In the video above, you may notice some oscillations around the velocity setpoint, which are more profound in higher velocities. I have pinpointed this to be caused by the combination of motor cogging torque and encoder filter time-constant.
To mitigate such issues in the next revision, I’ll be using a lower 12-bit encoder, the MA702, which however has shorter time-constant filter that allows a reported 400Hz bandwidth. This should be sufficient for all but the most demanding acceleration scenarios.
Another issue is with the power stage. It seems I miscalculated the values of the resistors that control slew rate and the board suffers from significant ringing during switching. Ringing is clearly visible in the oscilloscope, especially during switching at zero torque.
Even though it would be straightforward to just replace the resistors, I’ve decided a more radical change for the next revision that will hopefully bring more benefits. Qorvo recently released PAC5527, an MCU that is much like the PAC5523, however it has many of the external components found at the power stage embedded in the die. PAC5527 has a software adjustable slew rate and can work with input voltages of up to 48V.
Replacing the PAC5523 with the PAC5527 would bring several benefits to Tinymovr, the most important of which are:
The higher rated voltage will also warrant changes to several passives, but also to the FETs which are currently rated for 30V.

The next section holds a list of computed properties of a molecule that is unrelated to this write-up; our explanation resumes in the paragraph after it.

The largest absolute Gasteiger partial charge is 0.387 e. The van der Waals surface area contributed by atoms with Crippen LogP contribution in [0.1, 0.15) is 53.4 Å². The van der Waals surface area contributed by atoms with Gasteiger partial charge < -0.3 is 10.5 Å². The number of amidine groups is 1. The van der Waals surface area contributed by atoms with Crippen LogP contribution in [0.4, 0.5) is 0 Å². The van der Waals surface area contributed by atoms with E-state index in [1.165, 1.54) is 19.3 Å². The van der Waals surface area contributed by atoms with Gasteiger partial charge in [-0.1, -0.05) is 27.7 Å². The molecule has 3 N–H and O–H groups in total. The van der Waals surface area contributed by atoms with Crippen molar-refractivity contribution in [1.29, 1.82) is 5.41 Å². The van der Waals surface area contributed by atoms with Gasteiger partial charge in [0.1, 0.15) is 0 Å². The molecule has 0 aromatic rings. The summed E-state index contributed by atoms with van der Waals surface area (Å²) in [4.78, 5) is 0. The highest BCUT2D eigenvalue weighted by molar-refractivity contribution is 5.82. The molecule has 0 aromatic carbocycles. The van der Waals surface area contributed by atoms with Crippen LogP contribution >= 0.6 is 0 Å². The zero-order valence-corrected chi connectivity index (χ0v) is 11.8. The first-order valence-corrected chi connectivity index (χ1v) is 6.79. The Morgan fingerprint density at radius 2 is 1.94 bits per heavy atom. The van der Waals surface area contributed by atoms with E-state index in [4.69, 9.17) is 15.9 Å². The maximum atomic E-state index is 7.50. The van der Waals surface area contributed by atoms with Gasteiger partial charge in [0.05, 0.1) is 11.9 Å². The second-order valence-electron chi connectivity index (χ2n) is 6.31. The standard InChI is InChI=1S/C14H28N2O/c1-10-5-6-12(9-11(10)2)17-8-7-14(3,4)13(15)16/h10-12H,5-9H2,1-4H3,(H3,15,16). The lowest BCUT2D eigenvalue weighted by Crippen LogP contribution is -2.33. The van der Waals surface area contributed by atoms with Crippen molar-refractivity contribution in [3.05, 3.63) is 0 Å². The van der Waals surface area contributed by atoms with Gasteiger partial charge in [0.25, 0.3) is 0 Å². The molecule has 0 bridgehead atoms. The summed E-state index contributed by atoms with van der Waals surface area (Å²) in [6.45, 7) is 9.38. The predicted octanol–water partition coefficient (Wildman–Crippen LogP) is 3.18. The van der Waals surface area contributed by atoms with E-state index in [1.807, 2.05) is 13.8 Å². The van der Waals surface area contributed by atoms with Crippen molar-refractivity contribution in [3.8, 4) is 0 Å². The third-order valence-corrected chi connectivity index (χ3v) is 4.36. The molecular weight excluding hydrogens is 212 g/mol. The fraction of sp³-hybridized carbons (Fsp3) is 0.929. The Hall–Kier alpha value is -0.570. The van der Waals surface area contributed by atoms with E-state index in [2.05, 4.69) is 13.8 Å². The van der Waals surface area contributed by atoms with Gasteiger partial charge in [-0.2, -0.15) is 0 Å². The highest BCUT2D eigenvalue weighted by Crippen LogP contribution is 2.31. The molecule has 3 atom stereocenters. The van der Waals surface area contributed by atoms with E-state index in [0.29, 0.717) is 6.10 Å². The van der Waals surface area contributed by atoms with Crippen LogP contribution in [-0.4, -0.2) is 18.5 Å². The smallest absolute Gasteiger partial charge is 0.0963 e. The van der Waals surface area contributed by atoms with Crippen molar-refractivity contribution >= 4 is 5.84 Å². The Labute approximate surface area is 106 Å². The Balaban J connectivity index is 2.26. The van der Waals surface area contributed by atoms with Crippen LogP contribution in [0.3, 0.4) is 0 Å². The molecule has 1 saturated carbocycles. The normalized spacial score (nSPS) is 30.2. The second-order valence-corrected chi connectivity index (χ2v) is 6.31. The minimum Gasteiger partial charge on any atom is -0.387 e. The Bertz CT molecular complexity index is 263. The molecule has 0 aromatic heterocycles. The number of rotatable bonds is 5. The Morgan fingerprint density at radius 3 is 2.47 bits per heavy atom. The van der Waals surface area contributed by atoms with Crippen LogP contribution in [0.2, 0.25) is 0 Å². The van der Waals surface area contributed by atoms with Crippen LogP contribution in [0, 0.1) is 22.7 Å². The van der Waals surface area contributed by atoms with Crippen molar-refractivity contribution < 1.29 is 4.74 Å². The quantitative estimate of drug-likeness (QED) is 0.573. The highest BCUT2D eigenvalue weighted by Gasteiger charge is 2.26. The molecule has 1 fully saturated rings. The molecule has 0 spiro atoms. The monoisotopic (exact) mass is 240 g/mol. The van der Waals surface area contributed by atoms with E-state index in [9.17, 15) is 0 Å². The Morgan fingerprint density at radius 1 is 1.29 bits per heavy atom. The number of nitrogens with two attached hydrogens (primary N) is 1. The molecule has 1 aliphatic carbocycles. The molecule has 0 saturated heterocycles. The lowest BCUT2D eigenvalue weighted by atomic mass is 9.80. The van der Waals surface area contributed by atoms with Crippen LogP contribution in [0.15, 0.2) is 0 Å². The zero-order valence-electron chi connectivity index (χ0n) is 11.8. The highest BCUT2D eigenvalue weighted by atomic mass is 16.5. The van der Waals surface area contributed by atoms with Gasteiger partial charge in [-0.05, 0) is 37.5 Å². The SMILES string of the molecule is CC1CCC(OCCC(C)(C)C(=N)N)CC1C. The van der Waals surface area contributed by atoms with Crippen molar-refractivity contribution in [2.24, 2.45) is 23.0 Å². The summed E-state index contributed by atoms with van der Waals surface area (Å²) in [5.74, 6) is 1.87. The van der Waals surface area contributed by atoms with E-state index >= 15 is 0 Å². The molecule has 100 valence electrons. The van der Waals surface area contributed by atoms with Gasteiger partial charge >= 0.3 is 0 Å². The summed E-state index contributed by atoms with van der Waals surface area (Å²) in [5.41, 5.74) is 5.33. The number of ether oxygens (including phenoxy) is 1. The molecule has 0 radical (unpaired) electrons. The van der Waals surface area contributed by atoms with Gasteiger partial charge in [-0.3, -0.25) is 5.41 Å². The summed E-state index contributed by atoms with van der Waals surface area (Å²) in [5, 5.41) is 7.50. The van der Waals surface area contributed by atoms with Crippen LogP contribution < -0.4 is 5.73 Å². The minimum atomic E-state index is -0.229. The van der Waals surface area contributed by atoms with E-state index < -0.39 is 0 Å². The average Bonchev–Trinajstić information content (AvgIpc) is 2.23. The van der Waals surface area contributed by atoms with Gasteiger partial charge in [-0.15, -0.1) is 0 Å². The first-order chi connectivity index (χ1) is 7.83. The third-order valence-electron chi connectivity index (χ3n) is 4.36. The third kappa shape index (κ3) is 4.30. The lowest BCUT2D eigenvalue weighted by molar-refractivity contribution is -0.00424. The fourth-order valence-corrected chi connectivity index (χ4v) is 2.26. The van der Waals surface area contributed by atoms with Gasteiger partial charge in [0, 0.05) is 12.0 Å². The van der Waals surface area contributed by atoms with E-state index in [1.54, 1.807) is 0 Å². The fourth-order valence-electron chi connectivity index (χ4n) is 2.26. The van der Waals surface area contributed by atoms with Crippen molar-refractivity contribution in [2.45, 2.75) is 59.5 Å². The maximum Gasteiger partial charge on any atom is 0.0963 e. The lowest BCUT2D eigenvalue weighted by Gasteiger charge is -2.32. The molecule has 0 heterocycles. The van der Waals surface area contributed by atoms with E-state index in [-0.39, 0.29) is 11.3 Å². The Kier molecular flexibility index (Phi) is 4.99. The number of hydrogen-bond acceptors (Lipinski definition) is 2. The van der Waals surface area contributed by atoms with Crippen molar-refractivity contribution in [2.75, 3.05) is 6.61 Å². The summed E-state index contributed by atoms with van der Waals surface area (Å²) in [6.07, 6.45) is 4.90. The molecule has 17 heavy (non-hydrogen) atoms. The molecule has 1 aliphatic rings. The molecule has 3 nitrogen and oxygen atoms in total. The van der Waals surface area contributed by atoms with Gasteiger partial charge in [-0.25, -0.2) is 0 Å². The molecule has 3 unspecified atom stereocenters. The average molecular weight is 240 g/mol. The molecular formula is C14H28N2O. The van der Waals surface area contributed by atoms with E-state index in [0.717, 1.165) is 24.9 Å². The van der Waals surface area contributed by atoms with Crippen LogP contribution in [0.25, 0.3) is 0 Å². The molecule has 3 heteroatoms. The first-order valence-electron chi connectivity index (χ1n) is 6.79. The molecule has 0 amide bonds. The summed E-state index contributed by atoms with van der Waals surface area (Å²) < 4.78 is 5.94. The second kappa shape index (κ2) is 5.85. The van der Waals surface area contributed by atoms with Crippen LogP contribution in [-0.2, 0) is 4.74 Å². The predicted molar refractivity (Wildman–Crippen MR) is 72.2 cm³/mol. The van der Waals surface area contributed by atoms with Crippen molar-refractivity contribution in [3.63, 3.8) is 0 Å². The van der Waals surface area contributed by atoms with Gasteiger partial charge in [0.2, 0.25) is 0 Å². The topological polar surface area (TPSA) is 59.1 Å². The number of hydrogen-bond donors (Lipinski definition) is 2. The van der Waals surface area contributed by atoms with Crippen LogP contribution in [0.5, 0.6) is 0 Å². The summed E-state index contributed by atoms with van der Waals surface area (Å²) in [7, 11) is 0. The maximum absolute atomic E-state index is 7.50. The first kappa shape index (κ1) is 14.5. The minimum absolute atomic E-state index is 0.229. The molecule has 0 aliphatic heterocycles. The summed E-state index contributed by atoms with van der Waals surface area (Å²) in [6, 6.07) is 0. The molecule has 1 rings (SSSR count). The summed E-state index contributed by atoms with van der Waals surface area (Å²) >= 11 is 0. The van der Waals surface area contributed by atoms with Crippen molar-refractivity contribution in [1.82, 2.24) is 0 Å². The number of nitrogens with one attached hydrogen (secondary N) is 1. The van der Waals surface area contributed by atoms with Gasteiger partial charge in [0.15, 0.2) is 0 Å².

While the above seem to require fundamental design changes, the fact is that all replacement parts are pin-compatible with existing ones, save...Read more »
Tinymovr r2 PCBs have recently arrived from China. In the meantime I've been improving the firmware, and at the present motor control (position, velocity and current) as well as CAN Bus and UART connectivity are fully functional.
Below is Tinymovr R2 next to a one Euro coin and a 4108 motor for size comparison.
New motor testing bed with UART, CAN Bus connections and oscilloscope probes.
As mentioned previously, this board revision replaces the AS5047 encoder for the MA730, which comes at a significantly lower cost. In addition, the power stage includes larger shunt resistors and 2oz copper traces, allowing a max calculated current of 30A continuous (with proper mosfet cooling).
Stay tuned for more videos of the board in action!
The design of Tinymovr r2 is complete. The board measures 40x40mm, that is 4mm less than r1 on each side. It also features a new magnetic angle sensor, MA730 by Monolithic Power Systems (MPS), which is lower cost than the AM5047/AM5048, and therefore further pushes down the cost of the driver.
The new board also features beefier shunt resistors which allows it to handle bigger currents.
Here below is a preview rendered using Fusion360. Not all components 3D models are available, so some are not visualized.
Boards will be arriving early January, and I'll be reporting on initial testing shortly after.
I've just completed the first implementation of CAN Bus for Tinymovr. A basic set of instructions is implemented so far, but more to follow.
In the tests below Tinymovr achieved a command rate of 500Hz for velocity and position commands, which is satisfactory for high-resolution control.
The video below was captured some time ago and shows initial testing of position control mode